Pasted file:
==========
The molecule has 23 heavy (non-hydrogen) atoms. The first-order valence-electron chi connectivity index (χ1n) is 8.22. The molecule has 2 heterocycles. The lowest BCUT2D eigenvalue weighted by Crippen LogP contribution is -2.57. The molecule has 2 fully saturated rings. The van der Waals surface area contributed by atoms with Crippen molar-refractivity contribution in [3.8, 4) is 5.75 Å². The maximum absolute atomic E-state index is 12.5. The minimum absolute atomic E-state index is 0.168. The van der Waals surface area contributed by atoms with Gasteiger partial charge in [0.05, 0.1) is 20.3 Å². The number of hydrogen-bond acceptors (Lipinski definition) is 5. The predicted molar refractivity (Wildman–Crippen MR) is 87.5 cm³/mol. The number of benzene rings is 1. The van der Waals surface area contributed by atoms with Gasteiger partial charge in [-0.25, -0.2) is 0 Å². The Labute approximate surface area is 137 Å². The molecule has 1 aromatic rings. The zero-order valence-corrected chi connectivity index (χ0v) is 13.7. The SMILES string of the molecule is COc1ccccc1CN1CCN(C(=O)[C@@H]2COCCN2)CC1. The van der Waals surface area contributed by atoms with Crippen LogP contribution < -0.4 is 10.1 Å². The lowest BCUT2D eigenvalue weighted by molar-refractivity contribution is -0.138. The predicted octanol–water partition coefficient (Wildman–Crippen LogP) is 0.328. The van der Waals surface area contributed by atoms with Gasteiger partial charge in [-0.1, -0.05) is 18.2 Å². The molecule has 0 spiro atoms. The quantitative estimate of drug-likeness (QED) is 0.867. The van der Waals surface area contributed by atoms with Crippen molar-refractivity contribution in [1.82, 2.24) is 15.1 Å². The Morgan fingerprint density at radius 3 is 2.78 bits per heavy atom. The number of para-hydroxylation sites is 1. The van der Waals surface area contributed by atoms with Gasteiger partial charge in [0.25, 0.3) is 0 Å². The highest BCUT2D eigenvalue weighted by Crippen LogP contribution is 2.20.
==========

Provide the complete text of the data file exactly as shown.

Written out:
The molecule has 23 heavy (non-hydrogen) atoms. The first-order valence-electron chi connectivity index (χ1n) is 8.22. The molecule has 2 heterocycles. The lowest BCUT2D eigenvalue weighted by Crippen LogP contribution is -2.57. The molecule has 2 fully saturated rings. The van der Waals surface area contributed by atoms with Crippen molar-refractivity contribution in [3.8, 4) is 5.75 Å². The maximum absolute atomic E-state index is 12.5. The minimum absolute atomic E-state index is 0.168. The van der Waals surface area contributed by atoms with Gasteiger partial charge in [0.05, 0.1) is 20.3 Å². The number of hydrogen-bond acceptors (Lipinski definition) is 5. The predicted molar refractivity (Wildman–Crippen MR) is 87.5 cm³/mol. The number of benzene rings is 1. The van der Waals surface area contributed by atoms with Gasteiger partial charge in [-0.25, -0.2) is 0 Å². The Labute approximate surface area is 137 Å². The molecule has 1 aromatic rings. The zero-order valence-corrected chi connectivity index (χ0v) is 13.7. The SMILES string of the molecule is COc1ccccc1CN1CCN(C(=O)[C@@H]2COCCN2)CC1. The van der Waals surface area contributed by atoms with Crippen LogP contribution < -0.4 is 10.1 Å². The lowest BCUT2D eigenvalue weighted by molar-refractivity contribution is -0.138. The predicted octanol–water partition coefficient (Wildman–Crippen LogP) is 0.328. The van der Waals surface area contributed by atoms with Gasteiger partial charge in [-0.1, -0.05) is 18.2 Å². The molecule has 0 spiro atoms. The quantitative estimate of drug-likeness (QED) is 0.867. The van der Waals surface area contributed by atoms with Crippen molar-refractivity contribution in [1.82, 2.24) is 15.1 Å². The Morgan fingerprint density at radius 3 is 2.78 bits per heavy atom. The number of para-hydroxylation sites is 1. The van der Waals surface area contributed by atoms with Gasteiger partial charge in [0.25, 0.3) is 0 Å². The highest BCUT2D eigenvalue weighted by Crippen LogP contribution is 2.20.